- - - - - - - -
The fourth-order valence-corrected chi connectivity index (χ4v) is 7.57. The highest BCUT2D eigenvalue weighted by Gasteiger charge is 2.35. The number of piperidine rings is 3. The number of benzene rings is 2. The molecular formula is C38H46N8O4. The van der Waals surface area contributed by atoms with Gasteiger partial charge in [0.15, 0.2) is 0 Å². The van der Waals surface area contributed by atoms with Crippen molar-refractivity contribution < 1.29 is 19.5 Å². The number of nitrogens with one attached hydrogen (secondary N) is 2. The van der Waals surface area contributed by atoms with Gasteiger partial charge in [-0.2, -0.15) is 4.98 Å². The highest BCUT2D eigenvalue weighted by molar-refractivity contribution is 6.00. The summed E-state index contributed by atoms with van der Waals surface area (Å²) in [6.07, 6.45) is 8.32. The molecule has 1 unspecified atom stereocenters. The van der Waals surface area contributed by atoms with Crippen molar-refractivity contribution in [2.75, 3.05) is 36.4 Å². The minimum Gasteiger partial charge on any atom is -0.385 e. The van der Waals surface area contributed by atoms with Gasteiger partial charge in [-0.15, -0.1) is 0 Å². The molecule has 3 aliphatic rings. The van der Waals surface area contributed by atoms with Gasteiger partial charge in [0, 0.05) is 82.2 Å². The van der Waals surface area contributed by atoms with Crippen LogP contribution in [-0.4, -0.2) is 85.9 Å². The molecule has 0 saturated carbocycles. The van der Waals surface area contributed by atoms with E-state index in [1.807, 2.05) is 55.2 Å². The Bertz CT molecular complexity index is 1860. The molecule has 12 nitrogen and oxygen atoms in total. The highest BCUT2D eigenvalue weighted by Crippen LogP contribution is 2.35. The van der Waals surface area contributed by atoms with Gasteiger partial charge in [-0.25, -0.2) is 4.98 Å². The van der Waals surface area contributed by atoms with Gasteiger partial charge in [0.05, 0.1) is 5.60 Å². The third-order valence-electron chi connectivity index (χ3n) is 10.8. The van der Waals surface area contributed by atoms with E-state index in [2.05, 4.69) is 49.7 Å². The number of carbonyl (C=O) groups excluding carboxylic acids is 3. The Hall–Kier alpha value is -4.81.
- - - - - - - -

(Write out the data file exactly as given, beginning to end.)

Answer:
The fourth-order valence-corrected chi connectivity index (χ4v) is 7.57. The highest BCUT2D eigenvalue weighted by Gasteiger charge is 2.35. The number of piperidine rings is 3. The number of benzene rings is 2. The molecular formula is C38H46N8O4. The van der Waals surface area contributed by atoms with Gasteiger partial charge in [0.15, 0.2) is 0 Å². The van der Waals surface area contributed by atoms with Crippen molar-refractivity contribution < 1.29 is 19.5 Å². The number of nitrogens with one attached hydrogen (secondary N) is 2. The van der Waals surface area contributed by atoms with Gasteiger partial charge in [-0.2, -0.15) is 4.98 Å². The highest BCUT2D eigenvalue weighted by molar-refractivity contribution is 6.00. The summed E-state index contributed by atoms with van der Waals surface area (Å²) in [6.07, 6.45) is 8.32. The molecule has 1 unspecified atom stereocenters. The van der Waals surface area contributed by atoms with Crippen molar-refractivity contribution in [2.75, 3.05) is 36.4 Å². The minimum Gasteiger partial charge on any atom is -0.385 e. The van der Waals surface area contributed by atoms with Gasteiger partial charge in [-0.15, -0.1) is 0 Å². The molecule has 3 aliphatic rings. The van der Waals surface area contributed by atoms with Gasteiger partial charge in [0, 0.05) is 82.2 Å². The van der Waals surface area contributed by atoms with Crippen LogP contribution in [-0.4, -0.2) is 85.9 Å². The molecule has 0 saturated carbocycles. The van der Waals surface area contributed by atoms with E-state index in [1.807, 2.05) is 55.2 Å². The Bertz CT molecular complexity index is 1860. The molecule has 12 nitrogen and oxygen atoms in total. The highest BCUT2D eigenvalue weighted by Crippen LogP contribution is 2.35. The van der Waals surface area contributed by atoms with Gasteiger partial charge in [-0.25, -0.2) is 4.98 Å². The van der Waals surface area contributed by atoms with Gasteiger partial charge in [0.05, 0.1) is 5.60 Å². The third-order valence-electron chi connectivity index (χ3n) is 10.8. The van der Waals surface area contributed by atoms with E-state index in [2.05, 4.69) is 49.7 Å². The number of carbonyl (C=O) groups excluding carboxylic acids is 3. The Hall–Kier alpha value is -4.81.